And that’s not because of any specific information we have developed regarding the allegation of groping made against him by an Uber driver. It’s because the league has shown that, under the NFL’s new approach to players who haven’t been arrested or charged, the NFL can do whatever it wants.
The Ezekiel Elliott case and now-abandoned litigation underscore the basic reality that, in matters of discipline arising from off-field misconduct, the NFL has more power than ever before. If the league believes the accuser (even if the league doesn’t fully believe the accuser), punishment can be imposed.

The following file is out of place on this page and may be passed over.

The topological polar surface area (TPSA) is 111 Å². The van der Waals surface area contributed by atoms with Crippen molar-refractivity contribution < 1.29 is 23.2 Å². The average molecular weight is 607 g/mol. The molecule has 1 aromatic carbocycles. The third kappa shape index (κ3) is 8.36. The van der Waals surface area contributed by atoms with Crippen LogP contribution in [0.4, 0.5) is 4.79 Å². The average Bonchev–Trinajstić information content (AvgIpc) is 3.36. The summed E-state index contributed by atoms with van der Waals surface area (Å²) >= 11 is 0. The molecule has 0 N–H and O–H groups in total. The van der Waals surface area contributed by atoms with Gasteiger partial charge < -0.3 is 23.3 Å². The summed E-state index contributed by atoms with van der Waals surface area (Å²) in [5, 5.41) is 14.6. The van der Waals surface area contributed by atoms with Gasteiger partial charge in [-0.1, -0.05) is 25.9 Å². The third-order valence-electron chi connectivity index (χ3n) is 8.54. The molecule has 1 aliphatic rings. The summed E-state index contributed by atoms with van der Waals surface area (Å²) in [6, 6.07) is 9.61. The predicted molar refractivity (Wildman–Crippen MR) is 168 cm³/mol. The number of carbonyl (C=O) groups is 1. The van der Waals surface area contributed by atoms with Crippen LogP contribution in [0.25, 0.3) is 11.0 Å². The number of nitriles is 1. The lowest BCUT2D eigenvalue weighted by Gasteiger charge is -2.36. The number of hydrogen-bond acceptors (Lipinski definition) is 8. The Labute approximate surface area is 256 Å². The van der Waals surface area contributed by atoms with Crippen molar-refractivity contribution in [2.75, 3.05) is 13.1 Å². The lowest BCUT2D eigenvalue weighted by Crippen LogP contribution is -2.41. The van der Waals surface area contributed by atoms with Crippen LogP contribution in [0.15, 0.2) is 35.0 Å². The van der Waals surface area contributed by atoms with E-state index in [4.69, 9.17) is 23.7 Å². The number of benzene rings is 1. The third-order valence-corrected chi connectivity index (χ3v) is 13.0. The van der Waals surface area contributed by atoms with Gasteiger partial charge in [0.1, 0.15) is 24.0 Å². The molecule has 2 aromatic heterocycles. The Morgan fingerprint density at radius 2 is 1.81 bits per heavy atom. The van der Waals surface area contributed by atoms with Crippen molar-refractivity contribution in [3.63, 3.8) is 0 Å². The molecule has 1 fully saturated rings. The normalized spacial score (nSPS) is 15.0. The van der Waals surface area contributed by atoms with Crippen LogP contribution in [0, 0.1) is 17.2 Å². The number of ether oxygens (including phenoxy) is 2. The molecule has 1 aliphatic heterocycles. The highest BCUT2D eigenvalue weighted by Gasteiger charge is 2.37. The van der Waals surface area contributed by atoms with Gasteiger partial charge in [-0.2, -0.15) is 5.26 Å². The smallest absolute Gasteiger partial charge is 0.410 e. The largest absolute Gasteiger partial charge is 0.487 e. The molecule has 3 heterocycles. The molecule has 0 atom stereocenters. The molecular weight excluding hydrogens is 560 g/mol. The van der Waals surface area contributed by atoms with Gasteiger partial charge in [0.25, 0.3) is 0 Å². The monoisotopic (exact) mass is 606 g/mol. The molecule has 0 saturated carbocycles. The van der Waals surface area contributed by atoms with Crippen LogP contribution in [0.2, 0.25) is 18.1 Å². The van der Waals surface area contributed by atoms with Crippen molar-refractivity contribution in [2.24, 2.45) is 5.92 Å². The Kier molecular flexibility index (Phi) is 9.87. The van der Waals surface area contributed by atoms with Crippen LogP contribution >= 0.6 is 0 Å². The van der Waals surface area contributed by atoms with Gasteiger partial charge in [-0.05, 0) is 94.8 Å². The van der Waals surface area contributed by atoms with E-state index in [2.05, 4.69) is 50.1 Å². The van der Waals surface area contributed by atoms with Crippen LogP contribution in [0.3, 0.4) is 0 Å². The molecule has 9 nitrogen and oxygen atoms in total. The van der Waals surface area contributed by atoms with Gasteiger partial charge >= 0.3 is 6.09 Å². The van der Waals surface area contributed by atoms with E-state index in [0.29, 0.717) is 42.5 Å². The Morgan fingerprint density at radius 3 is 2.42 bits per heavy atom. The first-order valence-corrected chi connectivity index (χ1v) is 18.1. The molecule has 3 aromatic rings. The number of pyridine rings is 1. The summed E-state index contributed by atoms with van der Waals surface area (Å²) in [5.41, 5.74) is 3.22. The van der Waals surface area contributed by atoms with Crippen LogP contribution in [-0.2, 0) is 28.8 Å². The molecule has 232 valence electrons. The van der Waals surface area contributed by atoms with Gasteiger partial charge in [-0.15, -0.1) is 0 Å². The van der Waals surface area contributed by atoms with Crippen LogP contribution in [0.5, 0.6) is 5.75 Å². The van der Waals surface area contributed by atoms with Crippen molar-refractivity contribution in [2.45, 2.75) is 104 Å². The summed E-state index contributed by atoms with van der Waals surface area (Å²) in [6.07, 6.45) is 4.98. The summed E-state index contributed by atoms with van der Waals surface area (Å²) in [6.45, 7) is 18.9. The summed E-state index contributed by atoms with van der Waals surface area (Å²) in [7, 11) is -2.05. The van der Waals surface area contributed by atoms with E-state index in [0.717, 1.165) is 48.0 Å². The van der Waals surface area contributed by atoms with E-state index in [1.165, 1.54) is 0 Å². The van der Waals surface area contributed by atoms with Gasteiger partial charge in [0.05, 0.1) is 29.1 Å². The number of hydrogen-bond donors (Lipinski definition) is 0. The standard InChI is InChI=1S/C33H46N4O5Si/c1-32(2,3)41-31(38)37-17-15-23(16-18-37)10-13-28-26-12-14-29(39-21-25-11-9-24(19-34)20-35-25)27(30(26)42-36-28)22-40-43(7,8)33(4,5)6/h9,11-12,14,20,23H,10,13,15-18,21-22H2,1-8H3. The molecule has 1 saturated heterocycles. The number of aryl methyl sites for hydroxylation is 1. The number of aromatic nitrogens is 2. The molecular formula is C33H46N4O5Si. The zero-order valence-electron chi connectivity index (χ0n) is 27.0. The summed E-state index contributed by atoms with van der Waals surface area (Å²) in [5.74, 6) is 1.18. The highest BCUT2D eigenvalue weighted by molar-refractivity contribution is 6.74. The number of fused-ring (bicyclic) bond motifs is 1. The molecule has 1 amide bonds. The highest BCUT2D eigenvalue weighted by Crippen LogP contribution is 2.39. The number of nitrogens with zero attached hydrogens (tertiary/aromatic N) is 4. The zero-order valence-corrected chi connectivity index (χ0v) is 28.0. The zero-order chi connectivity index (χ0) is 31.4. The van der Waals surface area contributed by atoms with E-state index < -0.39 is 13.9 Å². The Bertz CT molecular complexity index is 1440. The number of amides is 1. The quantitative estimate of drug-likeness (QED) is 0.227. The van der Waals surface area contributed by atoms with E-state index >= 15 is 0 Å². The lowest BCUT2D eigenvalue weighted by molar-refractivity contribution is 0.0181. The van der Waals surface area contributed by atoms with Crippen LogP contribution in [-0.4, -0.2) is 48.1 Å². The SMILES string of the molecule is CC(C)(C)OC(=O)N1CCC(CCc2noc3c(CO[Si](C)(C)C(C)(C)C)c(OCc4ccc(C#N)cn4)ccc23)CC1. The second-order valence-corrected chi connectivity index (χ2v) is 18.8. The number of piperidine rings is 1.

So, yes, even if Winston is convinced he’s innocent, he should be concerned. Whether he’s actually innocent ultimately doesn’t matter, especially since the NFL’s procedures make it difficult if not impossible for the player who faces accusations to properly defend himself.
For mor, here’s Thursday’s PFT PM podcast, which addresses this topic and several others, along with answering some of your questions.